JAY: Now, what I was getting at earlier is that there’s kind of two levels in the way one can look at this. There’s sort of the short-term, I would say even tactical considerations: the Taliban; what role al-Qaeda plays. But there’s the geopolitical strategic importance of Afghanistan: the amount of natural gas in the ‘Stans and the issue of a pipeline going through Afghanistan; the importance of what’s going on in Pakistan; the overall kind of long-term role of particularly China in the area. This kind of geopolitical chessboard thinking would lead one, if one wants to maintain sort of traditional American view, that America has to remain dominant in these kinds of regions, that kind of foreign-policy thinking leads to “We’d better have control over Afghanistan, a pro-American government, and long-term bases,” and you throw whatever troops necessary to get there. Now, the Pentagon seems to have already settled on this. Is it Obama that hasn’t settled on this policy? Or he just hasn’t come out in the open with this? Or are they still deciding whether they’re going to buy into this kind of traditional chessboard view of the world?

YOUSSEF: You know, it’s a hard question to answer, because, you know, unlike the debate in the run-up to the surge, this has all been very secretive. Remember in the run-up to the surge, we knew exactly what President Bush was debating: whether to adopt the [Frederick] Kagan plan. You could read the plan. You could meet with the Kagans and ask them about this plan. We don’t even know what they’re debating. From what I can tell, it’s a wide array of options that are being explored. I think from the Pentagon perspective there’s a concern that an unstable Afghanistan potentially turns that country into a proxy war between Pakistan and India, that it leads to a sort of dominoes of instability throughout Southeast Asia. Is the president on board of that yet or not? I don’t know.

JAY: You were in Afghanistan just a few months ago. Malalai Joya, who was a member of the parliament in Afghanistan, a young woman who was thrown out of the assembly for her very public critique of the warlords there, she’s been doing a North American tour, and she’s been saying the American troops should just get out.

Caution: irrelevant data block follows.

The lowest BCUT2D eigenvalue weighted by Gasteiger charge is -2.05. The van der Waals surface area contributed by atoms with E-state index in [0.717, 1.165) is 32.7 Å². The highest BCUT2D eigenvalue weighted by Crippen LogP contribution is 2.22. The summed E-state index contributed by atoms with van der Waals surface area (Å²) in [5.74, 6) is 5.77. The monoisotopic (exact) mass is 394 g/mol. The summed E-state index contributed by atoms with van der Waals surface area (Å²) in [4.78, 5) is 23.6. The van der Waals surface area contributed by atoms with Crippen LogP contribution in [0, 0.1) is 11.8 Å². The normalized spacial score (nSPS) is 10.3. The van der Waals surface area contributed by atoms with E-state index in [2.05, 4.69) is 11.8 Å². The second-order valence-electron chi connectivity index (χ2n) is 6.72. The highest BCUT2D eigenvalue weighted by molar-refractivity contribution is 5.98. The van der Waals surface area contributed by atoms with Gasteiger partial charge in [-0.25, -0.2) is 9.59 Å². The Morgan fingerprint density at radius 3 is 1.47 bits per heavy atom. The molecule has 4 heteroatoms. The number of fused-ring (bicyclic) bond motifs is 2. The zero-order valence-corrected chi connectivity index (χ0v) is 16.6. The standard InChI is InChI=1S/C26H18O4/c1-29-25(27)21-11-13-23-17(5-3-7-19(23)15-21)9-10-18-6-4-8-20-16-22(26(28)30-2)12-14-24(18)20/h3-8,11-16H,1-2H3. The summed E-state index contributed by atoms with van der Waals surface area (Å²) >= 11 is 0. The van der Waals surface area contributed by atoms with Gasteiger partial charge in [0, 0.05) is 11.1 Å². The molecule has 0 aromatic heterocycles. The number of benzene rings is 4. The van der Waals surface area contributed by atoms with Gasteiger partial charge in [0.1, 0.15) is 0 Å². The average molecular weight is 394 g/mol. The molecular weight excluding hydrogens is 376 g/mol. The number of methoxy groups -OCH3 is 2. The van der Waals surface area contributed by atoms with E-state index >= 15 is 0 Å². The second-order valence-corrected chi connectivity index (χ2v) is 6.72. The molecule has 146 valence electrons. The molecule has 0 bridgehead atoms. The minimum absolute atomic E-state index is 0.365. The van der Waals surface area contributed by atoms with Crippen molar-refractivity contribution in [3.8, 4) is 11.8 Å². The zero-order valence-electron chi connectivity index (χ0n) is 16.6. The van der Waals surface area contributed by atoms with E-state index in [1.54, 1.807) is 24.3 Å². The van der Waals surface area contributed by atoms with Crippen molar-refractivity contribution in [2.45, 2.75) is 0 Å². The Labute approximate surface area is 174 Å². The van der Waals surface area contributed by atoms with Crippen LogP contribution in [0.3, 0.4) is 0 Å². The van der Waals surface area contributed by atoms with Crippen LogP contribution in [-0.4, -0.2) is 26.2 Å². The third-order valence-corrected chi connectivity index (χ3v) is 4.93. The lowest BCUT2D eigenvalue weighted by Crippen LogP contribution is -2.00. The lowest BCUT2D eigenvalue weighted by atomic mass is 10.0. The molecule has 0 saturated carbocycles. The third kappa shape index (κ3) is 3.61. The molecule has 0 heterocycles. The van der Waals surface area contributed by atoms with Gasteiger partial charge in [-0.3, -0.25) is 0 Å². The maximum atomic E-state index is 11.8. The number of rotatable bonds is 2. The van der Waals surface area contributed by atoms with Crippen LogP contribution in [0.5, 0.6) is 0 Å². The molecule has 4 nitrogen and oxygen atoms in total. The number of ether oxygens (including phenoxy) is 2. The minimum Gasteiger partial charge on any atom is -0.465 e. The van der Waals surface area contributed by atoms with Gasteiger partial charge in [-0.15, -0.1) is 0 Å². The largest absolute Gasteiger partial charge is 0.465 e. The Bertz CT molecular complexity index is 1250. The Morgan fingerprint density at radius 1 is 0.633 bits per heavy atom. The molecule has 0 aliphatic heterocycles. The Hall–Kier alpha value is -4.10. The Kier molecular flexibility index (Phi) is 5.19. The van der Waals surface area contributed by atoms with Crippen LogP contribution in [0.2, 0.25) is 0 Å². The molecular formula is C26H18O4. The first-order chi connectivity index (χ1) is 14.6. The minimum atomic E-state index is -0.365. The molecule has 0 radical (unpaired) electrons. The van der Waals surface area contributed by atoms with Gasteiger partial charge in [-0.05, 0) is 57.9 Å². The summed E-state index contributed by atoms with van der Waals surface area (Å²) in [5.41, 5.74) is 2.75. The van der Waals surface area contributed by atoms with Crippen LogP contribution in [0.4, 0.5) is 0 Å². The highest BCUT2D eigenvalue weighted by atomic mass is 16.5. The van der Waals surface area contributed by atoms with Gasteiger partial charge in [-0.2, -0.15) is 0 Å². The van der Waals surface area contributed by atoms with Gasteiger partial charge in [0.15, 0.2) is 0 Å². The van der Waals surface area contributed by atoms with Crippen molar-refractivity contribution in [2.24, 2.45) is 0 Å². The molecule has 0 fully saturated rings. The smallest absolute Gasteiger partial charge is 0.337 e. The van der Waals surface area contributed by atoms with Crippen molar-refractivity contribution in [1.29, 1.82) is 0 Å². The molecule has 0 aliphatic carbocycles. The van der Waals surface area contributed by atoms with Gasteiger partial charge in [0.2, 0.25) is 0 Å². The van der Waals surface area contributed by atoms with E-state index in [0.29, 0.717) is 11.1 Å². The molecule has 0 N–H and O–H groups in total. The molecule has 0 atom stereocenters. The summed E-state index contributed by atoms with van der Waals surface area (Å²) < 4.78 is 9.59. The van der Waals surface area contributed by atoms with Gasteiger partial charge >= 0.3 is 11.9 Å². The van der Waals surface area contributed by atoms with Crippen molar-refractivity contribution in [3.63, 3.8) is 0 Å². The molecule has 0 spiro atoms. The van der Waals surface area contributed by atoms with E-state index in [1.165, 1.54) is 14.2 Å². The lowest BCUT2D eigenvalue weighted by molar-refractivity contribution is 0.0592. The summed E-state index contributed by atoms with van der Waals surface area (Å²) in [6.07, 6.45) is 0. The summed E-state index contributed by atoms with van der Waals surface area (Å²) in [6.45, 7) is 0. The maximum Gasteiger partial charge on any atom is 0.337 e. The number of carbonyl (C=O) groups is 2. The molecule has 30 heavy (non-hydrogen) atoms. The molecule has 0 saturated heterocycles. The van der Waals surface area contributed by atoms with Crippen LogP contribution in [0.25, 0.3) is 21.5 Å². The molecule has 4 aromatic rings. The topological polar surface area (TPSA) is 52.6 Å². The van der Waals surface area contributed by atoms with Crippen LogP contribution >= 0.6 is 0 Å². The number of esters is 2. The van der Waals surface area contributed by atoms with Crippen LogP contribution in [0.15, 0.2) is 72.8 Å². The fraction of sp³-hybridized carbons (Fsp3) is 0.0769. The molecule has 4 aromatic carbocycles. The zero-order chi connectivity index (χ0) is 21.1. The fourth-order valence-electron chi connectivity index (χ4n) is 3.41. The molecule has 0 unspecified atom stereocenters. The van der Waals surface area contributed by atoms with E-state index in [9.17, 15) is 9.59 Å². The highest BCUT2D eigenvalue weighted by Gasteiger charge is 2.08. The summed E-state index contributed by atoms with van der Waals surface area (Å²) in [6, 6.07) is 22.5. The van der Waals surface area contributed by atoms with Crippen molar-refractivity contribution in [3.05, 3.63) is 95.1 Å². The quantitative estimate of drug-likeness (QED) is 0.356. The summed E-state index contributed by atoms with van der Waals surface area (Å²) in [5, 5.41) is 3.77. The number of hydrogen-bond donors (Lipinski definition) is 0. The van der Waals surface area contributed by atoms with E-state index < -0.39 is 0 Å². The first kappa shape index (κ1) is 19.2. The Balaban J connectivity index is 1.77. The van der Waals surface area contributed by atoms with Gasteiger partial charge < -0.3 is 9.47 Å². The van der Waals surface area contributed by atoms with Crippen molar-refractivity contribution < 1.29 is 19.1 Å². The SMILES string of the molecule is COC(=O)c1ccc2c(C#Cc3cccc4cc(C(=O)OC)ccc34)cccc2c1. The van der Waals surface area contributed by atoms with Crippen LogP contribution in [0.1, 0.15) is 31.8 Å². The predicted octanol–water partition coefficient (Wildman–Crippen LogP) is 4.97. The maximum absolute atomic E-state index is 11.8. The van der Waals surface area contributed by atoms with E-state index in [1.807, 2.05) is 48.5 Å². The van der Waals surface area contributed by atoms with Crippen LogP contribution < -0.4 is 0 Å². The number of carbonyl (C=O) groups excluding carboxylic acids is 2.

JAY: She says the Taliban are fascists, but that the Afghans need to fight those fascists, and the Americans are just—presence is making it worse. From the time you were there just a few months ago, do you get a sense in terms of overall Afghan public opinion where things are? And what do people want?

YOUSSEF: You know, it’s very hard to sort of assign one view, because each village is different. That said, I think there’s a growing frustration with the United States, because when US forces show up, from the Afghan perspective, violence comes into their communities. You know, I try to stay away from Iraq comparisons, but, you know, in Iraq the majority of violence wasn’t against the US troops; it was Iraqis fighting one another. And in Afghanistan the majority of the violence is targeted at the coalition troops, and the Afghans find themselves caught in crossfire between the Taliban and the coalition forces. And the return for that is not better security or better resources or better infrastructure. You know, we heard this week from Matthew Hoh, who is a former captain in Tikrit who went as a foreign service officer, and he sent a letter of resignation arguing this very point, that the presence of the United States brings more instability than stability to Afghanistan. So it is a sentiment that’s been sort of voiced out as this debate goes on.

JAY: Thanks very much for joining us, Nancy.

YOUSSEF: Thank you.

JAY: That’s Nancy Youssef from McClatchy Newspapers. And thank you for joining us on The Real News Network.


Please note that TRNN transcripts are typed from a recording of the program; The Real News Network cannot guarantee their complete accuracy.

Creative Commons License

Republish our articles for free, online or in print, under a Creative Commons license.

Nancy Youssef is McClatchy Newspapers' chief Pentagon correspondent. She spent the past four years covering the Iraq war, most recently as Baghdad bureau chief. Her pieces focused on the everyday Iraqi experience, civilian causalities and how the US' military strategy was reshaping Iraq's social and political dynamics. While at the Free Press, she traveled throughout Jordan and Iraq for Knight Ridder, covering the Iraq war from the time leading up to it through the post-war period.